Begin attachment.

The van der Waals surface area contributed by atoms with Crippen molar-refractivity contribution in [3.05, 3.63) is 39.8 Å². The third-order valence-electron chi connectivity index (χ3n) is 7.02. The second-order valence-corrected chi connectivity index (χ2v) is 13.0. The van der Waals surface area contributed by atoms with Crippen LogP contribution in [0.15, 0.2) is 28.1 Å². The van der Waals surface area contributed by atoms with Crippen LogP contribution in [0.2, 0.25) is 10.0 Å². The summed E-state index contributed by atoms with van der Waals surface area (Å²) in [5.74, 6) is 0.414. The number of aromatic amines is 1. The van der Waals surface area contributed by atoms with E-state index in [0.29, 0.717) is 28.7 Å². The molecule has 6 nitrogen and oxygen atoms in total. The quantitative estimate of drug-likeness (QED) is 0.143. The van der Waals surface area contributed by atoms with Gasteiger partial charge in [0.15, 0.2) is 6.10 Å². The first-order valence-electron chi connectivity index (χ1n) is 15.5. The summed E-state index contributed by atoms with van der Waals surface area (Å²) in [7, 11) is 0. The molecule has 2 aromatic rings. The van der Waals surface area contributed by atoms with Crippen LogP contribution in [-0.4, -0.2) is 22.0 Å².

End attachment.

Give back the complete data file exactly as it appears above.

The van der Waals surface area contributed by atoms with Crippen molar-refractivity contribution in [3.05, 3.63) is 39.8 Å². The third-order valence-electron chi connectivity index (χ3n) is 7.02. The second-order valence-corrected chi connectivity index (χ2v) is 13.0. The van der Waals surface area contributed by atoms with Crippen LogP contribution in [0.15, 0.2) is 28.1 Å². The van der Waals surface area contributed by atoms with Crippen LogP contribution in [0.2, 0.25) is 10.0 Å². The summed E-state index contributed by atoms with van der Waals surface area (Å²) in [5.74, 6) is 0.414. The number of aromatic amines is 1. The van der Waals surface area contributed by atoms with E-state index in [0.29, 0.717) is 28.7 Å². The molecule has 6 nitrogen and oxygen atoms in total. The quantitative estimate of drug-likeness (QED) is 0.143. The van der Waals surface area contributed by atoms with Gasteiger partial charge in [0.15, 0.2) is 6.10 Å². The first-order valence-electron chi connectivity index (χ1n) is 15.5. The summed E-state index contributed by atoms with van der Waals surface area (Å²) in [7, 11) is 0. The molecule has 2 aromatic rings. The van der Waals surface area contributed by atoms with Crippen LogP contribution in [-0.4, -0.2) is 22.0 Å².